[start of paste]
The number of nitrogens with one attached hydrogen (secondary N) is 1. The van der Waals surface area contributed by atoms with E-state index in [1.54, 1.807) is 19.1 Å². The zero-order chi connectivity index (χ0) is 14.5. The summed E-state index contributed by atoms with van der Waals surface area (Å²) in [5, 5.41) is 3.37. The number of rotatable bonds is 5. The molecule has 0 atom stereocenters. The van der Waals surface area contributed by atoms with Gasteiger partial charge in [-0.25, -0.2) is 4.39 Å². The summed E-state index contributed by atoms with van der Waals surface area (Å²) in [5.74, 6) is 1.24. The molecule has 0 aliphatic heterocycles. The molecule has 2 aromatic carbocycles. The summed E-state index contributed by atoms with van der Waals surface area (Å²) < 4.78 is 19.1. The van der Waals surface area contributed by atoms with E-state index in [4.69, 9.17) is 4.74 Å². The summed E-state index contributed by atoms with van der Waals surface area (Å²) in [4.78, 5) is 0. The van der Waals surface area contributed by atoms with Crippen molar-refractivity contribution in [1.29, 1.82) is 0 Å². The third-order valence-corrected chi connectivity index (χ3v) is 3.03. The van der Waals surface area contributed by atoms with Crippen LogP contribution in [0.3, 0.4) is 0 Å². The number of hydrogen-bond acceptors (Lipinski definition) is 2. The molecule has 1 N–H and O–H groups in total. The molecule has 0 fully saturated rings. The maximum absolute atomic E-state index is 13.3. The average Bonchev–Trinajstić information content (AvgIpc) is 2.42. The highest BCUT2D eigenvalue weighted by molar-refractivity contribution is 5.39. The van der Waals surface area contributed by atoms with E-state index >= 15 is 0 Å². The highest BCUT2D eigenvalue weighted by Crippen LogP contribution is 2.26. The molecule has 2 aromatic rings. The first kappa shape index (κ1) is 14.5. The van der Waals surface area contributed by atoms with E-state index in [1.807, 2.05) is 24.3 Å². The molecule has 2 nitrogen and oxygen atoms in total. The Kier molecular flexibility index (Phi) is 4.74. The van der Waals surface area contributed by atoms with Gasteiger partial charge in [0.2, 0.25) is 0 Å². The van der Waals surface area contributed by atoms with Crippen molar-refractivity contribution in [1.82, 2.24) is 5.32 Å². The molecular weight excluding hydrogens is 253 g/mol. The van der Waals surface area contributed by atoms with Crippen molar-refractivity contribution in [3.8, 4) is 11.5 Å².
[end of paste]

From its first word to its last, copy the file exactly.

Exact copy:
The number of nitrogens with one attached hydrogen (secondary N) is 1. The van der Waals surface area contributed by atoms with E-state index in [1.54, 1.807) is 19.1 Å². The zero-order chi connectivity index (χ0) is 14.5. The summed E-state index contributed by atoms with van der Waals surface area (Å²) in [5, 5.41) is 3.37. The number of rotatable bonds is 5. The molecule has 0 atom stereocenters. The van der Waals surface area contributed by atoms with Gasteiger partial charge in [-0.25, -0.2) is 4.39 Å². The summed E-state index contributed by atoms with van der Waals surface area (Å²) in [5.74, 6) is 1.24. The molecule has 0 aliphatic heterocycles. The molecule has 2 aromatic carbocycles. The summed E-state index contributed by atoms with van der Waals surface area (Å²) < 4.78 is 19.1. The van der Waals surface area contributed by atoms with E-state index in [4.69, 9.17) is 4.74 Å². The summed E-state index contributed by atoms with van der Waals surface area (Å²) in [4.78, 5) is 0. The van der Waals surface area contributed by atoms with Crippen molar-refractivity contribution in [1.29, 1.82) is 0 Å². The third-order valence-corrected chi connectivity index (χ3v) is 3.03. The van der Waals surface area contributed by atoms with Crippen LogP contribution in [0.3, 0.4) is 0 Å². The number of hydrogen-bond acceptors (Lipinski definition) is 2. The molecule has 1 N–H and O–H groups in total. The molecule has 0 fully saturated rings. The maximum absolute atomic E-state index is 13.3. The average Bonchev–Trinajstić information content (AvgIpc) is 2.42. The highest BCUT2D eigenvalue weighted by molar-refractivity contribution is 5.39. The van der Waals surface area contributed by atoms with E-state index >= 15 is 0 Å². The highest BCUT2D eigenvalue weighted by Crippen LogP contribution is 2.26. The molecule has 2 aromatic rings. The first kappa shape index (κ1) is 14.5. The van der Waals surface area contributed by atoms with E-state index in [1.807, 2.05) is 24.3 Å². The molecule has 2 nitrogen and oxygen atoms in total. The Kier molecular flexibility index (Phi) is 4.74. The van der Waals surface area contributed by atoms with Gasteiger partial charge in [0.2, 0.25) is 0 Å². The van der Waals surface area contributed by atoms with Crippen molar-refractivity contribution in [1.82, 2.24) is 5.32 Å². The molecular weight excluding hydrogens is 253 g/mol. The van der Waals surface area contributed by atoms with Crippen molar-refractivity contribution in [3.8, 4) is 11.5 Å².